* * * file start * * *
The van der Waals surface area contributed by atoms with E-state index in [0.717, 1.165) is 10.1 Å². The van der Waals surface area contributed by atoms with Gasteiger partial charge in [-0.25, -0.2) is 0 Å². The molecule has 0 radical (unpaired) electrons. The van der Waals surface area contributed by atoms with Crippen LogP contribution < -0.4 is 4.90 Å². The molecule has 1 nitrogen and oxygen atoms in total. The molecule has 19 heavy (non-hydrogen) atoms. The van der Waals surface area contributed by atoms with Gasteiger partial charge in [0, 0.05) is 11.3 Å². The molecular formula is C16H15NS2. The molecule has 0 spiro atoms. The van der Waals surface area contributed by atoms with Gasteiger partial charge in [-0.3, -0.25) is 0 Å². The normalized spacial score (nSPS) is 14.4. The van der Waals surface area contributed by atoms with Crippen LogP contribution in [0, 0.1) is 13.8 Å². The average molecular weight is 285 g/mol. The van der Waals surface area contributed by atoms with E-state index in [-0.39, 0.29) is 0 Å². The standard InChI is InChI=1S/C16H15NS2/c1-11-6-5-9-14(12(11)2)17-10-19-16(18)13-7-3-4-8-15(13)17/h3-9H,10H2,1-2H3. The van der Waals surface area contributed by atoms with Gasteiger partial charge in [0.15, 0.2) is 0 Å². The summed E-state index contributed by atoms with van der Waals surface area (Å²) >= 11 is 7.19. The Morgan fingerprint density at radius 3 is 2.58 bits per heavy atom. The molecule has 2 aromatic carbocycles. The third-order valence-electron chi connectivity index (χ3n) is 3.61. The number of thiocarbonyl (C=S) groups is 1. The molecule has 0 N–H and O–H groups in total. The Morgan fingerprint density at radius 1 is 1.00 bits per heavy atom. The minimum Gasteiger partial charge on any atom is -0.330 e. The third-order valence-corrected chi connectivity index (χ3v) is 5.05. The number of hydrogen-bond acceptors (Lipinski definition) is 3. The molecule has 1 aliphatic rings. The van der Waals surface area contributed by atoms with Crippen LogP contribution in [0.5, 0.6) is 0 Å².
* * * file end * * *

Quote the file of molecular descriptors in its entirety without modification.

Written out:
The van der Waals surface area contributed by atoms with E-state index in [0.717, 1.165) is 10.1 Å². The van der Waals surface area contributed by atoms with Gasteiger partial charge in [-0.25, -0.2) is 0 Å². The molecule has 0 radical (unpaired) electrons. The van der Waals surface area contributed by atoms with Crippen LogP contribution < -0.4 is 4.90 Å². The molecule has 1 nitrogen and oxygen atoms in total. The molecule has 19 heavy (non-hydrogen) atoms. The van der Waals surface area contributed by atoms with Gasteiger partial charge in [0, 0.05) is 11.3 Å². The molecular formula is C16H15NS2. The molecule has 0 spiro atoms. The van der Waals surface area contributed by atoms with Gasteiger partial charge in [-0.3, -0.25) is 0 Å². The normalized spacial score (nSPS) is 14.4. The van der Waals surface area contributed by atoms with Crippen LogP contribution in [0, 0.1) is 13.8 Å². The average molecular weight is 285 g/mol. The van der Waals surface area contributed by atoms with E-state index in [-0.39, 0.29) is 0 Å². The standard InChI is InChI=1S/C16H15NS2/c1-11-6-5-9-14(12(11)2)17-10-19-16(18)13-7-3-4-8-15(13)17/h3-9H,10H2,1-2H3. The van der Waals surface area contributed by atoms with Gasteiger partial charge in [0.15, 0.2) is 0 Å². The summed E-state index contributed by atoms with van der Waals surface area (Å²) >= 11 is 7.19. The Morgan fingerprint density at radius 3 is 2.58 bits per heavy atom. The molecule has 2 aromatic carbocycles. The third-order valence-electron chi connectivity index (χ3n) is 3.61. The number of thiocarbonyl (C=S) groups is 1. The molecule has 0 N–H and O–H groups in total. The Morgan fingerprint density at radius 1 is 1.00 bits per heavy atom. The minimum Gasteiger partial charge on any atom is -0.330 e. The third-order valence-corrected chi connectivity index (χ3v) is 5.05. The number of hydrogen-bond acceptors (Lipinski definition) is 3. The molecule has 1 aliphatic rings. The van der Waals surface area contributed by atoms with Crippen LogP contribution in [0.5, 0.6) is 0 Å².